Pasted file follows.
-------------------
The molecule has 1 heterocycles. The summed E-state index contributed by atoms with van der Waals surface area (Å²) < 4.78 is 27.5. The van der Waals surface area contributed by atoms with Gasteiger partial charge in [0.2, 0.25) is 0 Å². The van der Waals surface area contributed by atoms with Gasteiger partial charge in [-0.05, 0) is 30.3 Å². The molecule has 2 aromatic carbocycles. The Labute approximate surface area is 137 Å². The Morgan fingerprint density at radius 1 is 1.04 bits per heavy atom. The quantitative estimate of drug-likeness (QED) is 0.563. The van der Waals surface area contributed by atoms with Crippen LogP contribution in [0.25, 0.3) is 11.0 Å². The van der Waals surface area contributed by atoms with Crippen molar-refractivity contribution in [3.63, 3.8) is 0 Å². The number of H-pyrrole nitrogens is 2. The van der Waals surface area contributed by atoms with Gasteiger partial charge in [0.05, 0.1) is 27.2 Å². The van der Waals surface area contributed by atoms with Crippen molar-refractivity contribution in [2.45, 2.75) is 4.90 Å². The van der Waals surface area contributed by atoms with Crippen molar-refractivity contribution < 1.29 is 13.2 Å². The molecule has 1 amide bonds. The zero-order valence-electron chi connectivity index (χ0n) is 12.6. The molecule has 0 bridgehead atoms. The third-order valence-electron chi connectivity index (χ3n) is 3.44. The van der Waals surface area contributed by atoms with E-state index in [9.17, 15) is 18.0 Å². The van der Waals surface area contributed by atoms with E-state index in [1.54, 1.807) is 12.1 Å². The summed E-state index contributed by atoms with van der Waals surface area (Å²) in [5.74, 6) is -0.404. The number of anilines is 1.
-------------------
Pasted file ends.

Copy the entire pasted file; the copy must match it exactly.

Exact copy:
The molecule has 1 heterocycles. The summed E-state index contributed by atoms with van der Waals surface area (Å²) < 4.78 is 27.5. The van der Waals surface area contributed by atoms with Gasteiger partial charge in [0.2, 0.25) is 0 Å². The van der Waals surface area contributed by atoms with Gasteiger partial charge in [-0.05, 0) is 30.3 Å². The molecule has 2 aromatic carbocycles. The Labute approximate surface area is 137 Å². The Morgan fingerprint density at radius 1 is 1.04 bits per heavy atom. The quantitative estimate of drug-likeness (QED) is 0.563. The van der Waals surface area contributed by atoms with Crippen LogP contribution in [0.25, 0.3) is 11.0 Å². The van der Waals surface area contributed by atoms with Crippen molar-refractivity contribution in [3.63, 3.8) is 0 Å². The number of H-pyrrole nitrogens is 2. The van der Waals surface area contributed by atoms with Gasteiger partial charge in [0.05, 0.1) is 27.2 Å². The van der Waals surface area contributed by atoms with Crippen molar-refractivity contribution in [2.45, 2.75) is 4.90 Å². The van der Waals surface area contributed by atoms with Crippen molar-refractivity contribution < 1.29 is 13.2 Å². The molecule has 1 amide bonds. The zero-order valence-electron chi connectivity index (χ0n) is 12.6. The molecule has 0 bridgehead atoms. The third-order valence-electron chi connectivity index (χ3n) is 3.44. The van der Waals surface area contributed by atoms with E-state index in [9.17, 15) is 18.0 Å². The van der Waals surface area contributed by atoms with E-state index in [1.54, 1.807) is 12.1 Å². The summed E-state index contributed by atoms with van der Waals surface area (Å²) in [5.74, 6) is -0.404. The number of anilines is 1.